The Evolution and Advantages of The C4 PathwayFurther information: Evolutionary history of plants#Evolution of photosynthetic pathways
C4 plants have a competitive advantage over plants possessing the more common C3 carbon fixation pathway under conditions of drought, high temperatures, and nitrogen or CO2 limitation. When grown in the same environment, at 30°C, C3 grasses lose approximately 833 molecules of water per CO2 molecule that is fixed, whereas C4 grasses lose only 277 water molecules per CO2 molecule fixed. This increased water use efficiency of C4 grasses means that soil moisture is conserved, allowing them to grow for longer in arid environments.
C4 carbon fixation has evolved on up to 40 independent occasions in different families of plants, making it a prime example of convergent evolution. C4 plants arose around 25 to 32 million years ago during the Oligocene (precisely when is difficult to determine) and did not become ecologically significant until around 6 to 7 million years ago, in the Miocene Period. C4 metabolism originated when grasses migrated from the shady forest undercanopy to more open environments, where the high sunlight gave it an advantage over the C3 pathway. Drought was not necessary for its innovation; rather, the increased resistance to water stress was a by-product of the pathway and allowed C4 plants to more readily colonise arid environments.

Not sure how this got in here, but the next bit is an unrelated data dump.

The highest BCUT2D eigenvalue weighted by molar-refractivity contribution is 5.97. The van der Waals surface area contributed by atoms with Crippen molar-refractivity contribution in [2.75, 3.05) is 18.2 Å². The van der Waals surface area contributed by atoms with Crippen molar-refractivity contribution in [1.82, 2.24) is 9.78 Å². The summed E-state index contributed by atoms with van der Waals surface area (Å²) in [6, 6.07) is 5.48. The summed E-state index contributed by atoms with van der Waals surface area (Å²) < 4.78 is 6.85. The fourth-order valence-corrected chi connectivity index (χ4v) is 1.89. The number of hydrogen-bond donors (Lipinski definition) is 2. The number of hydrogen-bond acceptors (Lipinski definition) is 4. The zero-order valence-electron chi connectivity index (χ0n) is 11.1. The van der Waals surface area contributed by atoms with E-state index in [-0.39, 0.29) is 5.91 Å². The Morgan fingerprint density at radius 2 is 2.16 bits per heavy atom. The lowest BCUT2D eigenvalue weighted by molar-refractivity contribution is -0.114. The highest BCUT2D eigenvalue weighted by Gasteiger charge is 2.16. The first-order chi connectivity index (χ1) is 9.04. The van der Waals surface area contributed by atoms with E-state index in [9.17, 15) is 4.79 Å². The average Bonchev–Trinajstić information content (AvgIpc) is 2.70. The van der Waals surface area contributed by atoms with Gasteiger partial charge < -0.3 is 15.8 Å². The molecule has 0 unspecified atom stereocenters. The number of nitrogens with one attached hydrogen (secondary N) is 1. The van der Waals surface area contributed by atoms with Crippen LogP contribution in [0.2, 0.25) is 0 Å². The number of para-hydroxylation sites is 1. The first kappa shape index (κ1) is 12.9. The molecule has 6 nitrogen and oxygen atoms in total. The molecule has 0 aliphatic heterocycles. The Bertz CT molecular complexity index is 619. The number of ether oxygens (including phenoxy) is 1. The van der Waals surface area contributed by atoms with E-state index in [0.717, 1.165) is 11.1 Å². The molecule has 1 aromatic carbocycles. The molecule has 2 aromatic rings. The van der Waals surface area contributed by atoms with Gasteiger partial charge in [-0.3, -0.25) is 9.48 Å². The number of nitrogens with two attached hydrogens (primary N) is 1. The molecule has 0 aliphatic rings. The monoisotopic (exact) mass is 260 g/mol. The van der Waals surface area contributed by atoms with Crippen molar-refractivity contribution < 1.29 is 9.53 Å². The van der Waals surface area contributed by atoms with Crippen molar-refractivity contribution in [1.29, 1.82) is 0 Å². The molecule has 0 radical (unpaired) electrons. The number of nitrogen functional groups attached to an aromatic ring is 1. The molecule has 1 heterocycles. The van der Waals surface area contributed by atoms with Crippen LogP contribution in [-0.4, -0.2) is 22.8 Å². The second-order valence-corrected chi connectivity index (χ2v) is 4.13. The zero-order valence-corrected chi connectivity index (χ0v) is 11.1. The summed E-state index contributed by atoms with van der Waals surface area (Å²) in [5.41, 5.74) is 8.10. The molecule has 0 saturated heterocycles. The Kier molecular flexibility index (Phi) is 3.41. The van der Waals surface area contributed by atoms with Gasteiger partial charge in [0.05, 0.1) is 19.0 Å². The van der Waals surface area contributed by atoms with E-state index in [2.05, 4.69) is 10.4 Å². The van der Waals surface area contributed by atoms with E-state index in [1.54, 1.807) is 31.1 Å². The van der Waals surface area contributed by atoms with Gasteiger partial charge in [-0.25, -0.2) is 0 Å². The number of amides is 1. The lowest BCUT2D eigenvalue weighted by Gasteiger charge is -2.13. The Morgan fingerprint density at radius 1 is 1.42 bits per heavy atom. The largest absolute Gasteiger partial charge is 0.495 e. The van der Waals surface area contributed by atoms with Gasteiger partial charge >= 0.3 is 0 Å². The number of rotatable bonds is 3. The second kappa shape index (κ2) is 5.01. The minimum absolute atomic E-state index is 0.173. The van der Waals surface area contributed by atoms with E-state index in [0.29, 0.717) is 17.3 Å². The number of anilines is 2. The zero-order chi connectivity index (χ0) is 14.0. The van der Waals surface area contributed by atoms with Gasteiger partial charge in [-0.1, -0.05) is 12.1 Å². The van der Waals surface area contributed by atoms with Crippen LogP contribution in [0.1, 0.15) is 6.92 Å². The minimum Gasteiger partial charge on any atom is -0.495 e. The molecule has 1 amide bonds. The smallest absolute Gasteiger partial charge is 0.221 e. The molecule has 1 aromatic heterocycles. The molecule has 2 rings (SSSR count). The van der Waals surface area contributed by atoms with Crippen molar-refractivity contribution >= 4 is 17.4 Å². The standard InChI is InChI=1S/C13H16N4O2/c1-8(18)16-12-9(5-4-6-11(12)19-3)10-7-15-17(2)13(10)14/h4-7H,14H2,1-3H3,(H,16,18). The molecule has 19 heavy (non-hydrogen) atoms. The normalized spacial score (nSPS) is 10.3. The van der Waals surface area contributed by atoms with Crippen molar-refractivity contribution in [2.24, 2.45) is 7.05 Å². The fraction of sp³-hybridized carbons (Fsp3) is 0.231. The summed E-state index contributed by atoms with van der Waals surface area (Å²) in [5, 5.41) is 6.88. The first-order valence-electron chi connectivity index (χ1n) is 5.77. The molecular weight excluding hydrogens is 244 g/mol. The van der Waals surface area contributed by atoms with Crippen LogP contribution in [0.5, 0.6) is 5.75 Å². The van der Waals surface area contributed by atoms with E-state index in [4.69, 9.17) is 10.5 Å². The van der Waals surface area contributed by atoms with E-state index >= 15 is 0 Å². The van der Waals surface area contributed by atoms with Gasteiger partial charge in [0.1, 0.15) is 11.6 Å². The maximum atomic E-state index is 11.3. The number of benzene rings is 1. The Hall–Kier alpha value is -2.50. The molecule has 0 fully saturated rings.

Today, C4 plants represent about 5% of Earth's plant biomass and 3% of its known plant species. Despite this scarcity, they account for about 30% of terrestrial carbon fixation. Increasing the proportion of C4 plants on earth could assist biosequestration of CO2 and represent an important climate change avoidance strategy. Present-day C4 plants are concentrated in the tropics and subtropics (below latitudes of 45°) where the high air temperature contributes to higher possible levels of oxygenase activity by RuBisCO, which increases rates of photorespiration in C3 plants.
Read more about this topic: fixation">C4 Carbon Fixation
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